In doing so he invites his fellow performers to share their gifts with us, creating a musical banquet for the famished soul. Bibb’s extended creative family are all in, from Harrison Kennedy and Habib Koite to Staffan Astner and Michael Jerome Browne. The cast of characters also includes his longtime producer Glen Scott and Bibb’s wife, Ulrika. And while this is definitely an Eric Bibb record, it is also a product of the community Bibb has created for himself, and us.
Global Griot is a double disc release, twenty-four tracks that celebrate a diversity of sounds all in the service of a singular vision. Bibb masterfully touches on all his concerns, political, social, racial, and spiritual. It is a record that aptly translates the broader goals of the civil rights movement and of Dr. Martin Luther King, Jr.
Even when Bibb shows us our failings he lifts us up so we can dream and work for a better life. This is perhaps his most underrated gift. Bibb has the ability to look at the worst examples of human behavior and remain resolute in his belief that we can still create a new world. It takes a certain courage to look the devil in the eye and hold on to the idea that we shall overcome. It is from this perspective that the record begins, and, as often is the case with Bibb, track sequencing is part of the genius of Global Griot.
As defined in the liner notes, a griot is a caste member who bears the responsibility to maintain the oral history and traditions of his people. Bibb himself is a griot, carrying the mantle of the history and values of the civil rights movement. And it is that history he seeks to preserve as a launching pad to continue working for justice and equality.
By combining his efforts with the talents of his cohorts Bibb emphasizes that this really is a universal work that extends well beyond the borders of America, thus the global tag in Global Griot. Bibb wisely begins this musical journey where all who seek peace must start, with a call for forgiveness and mercy.
From the outset, the opening track “Gathering of the Tribes” signals we are in for something special. The tender ballad is embellished by the ecstatic kora playing and singing of Solo Cissokho. Set against a choir consisting of Paris Renita, Andre de Lang, and Bibb’s wife Ulrika, the song calls the listener in to a fellowship where, through forgiveness, true reconciliation can occur.
Cissokho, from Senegal, is a marvel. His kora playing is fervent and joyful and his vocal is rapturous. Singing in his native tongue, the listener doesn’t need translation, as the joy in his performance transcends language. Cissokho manages to glide over the strings deftly inserting each note with such precision that he leaves the listener absolutely giddy.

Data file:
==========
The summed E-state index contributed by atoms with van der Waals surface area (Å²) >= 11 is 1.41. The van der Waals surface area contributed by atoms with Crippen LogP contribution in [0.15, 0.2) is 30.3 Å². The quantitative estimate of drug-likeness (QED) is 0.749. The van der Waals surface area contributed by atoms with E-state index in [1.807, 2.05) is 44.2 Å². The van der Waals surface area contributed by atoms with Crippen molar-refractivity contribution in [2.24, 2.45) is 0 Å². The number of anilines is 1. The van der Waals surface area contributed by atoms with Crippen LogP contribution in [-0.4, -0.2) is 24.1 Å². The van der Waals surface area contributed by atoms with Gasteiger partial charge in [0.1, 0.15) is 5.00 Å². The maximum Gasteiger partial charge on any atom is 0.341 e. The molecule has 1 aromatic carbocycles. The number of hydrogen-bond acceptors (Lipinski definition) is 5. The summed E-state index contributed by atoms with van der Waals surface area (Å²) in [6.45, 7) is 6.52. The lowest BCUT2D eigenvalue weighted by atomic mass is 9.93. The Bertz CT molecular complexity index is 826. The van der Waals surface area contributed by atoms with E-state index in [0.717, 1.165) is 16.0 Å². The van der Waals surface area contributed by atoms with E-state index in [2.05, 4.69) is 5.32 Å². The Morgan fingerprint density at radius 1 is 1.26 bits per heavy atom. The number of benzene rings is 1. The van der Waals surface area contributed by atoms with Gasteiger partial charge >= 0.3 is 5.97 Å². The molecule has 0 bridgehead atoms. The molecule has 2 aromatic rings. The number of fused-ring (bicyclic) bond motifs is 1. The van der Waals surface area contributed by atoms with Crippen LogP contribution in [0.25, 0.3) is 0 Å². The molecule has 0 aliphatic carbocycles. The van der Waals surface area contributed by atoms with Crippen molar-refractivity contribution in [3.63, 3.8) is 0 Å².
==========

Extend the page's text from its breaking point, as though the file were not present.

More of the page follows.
Next up Bibb takes us down the Damascus road, shining the convicting light upon greed. “Whereza Money At” takes on despots who embezzle their nation’s wealth for personal gain. Over a jazzy mix of guitars and horns Bibb seeks to hold these leaders accountable. Accountability is the theme of “Human River” as Bibb sings of change coming. According to Bibb a mighty human river of love will overtake injustice. On this track Bibb makes a clear jibe at the current resident of 1600 Pennsylvania Avenue. He takes it further on the subsequent track, “What’s He Gonna Say Today,” a plucky banjo track underscored by a quirky bass line. The song expresses dismay at the level to which political discourse has sunk in the soundbite twitter feed world we live in, and the lack of decorum shown by the President himself.
As if to remind us that he is still a scholar of pre-war blues Bibb’s next track is “Brazos River Blues,” a song co-written with Harrison Kennedy and Michael Jerome Browne. A dirge, the song is essentially a moan lamenting the fate of fieldworkers who dropped dead in the sugar cane fields of Texas. Bibb and Kennedy share vocal credits in a ghostly, haunting performance that disturbs the listener and offers no comfort.
Habib Koite returns as co-writer and performer with Bibb on “We Don’t Care,” a song that condemns the immorality of rampant consumerism. Bibb asks us to consider the ramifications of our addiction to self-gratification and the blatant acquisition of things. Are we willing to accept modern day slavery if it feeds our appetite for all things new and shiny? How would we react if each new pair of shoes came with a video detailing the working conditions that produced our purchase? Bibb asks hard questions of us as the wealth gap continues to widen and more and more people slip into the ranks of the working poor.
Per Lindvall provides drums to the trio of Bibb, Browne and Kennedy on the Big Bill Broonzy number “Black Brown & White.” After schooling us a while Bibb then turns to the cure for our ills. Starting with “Listen for the Spirit” and “Hoist up the Banner” Bibb begins to lay out his hope for us to heal.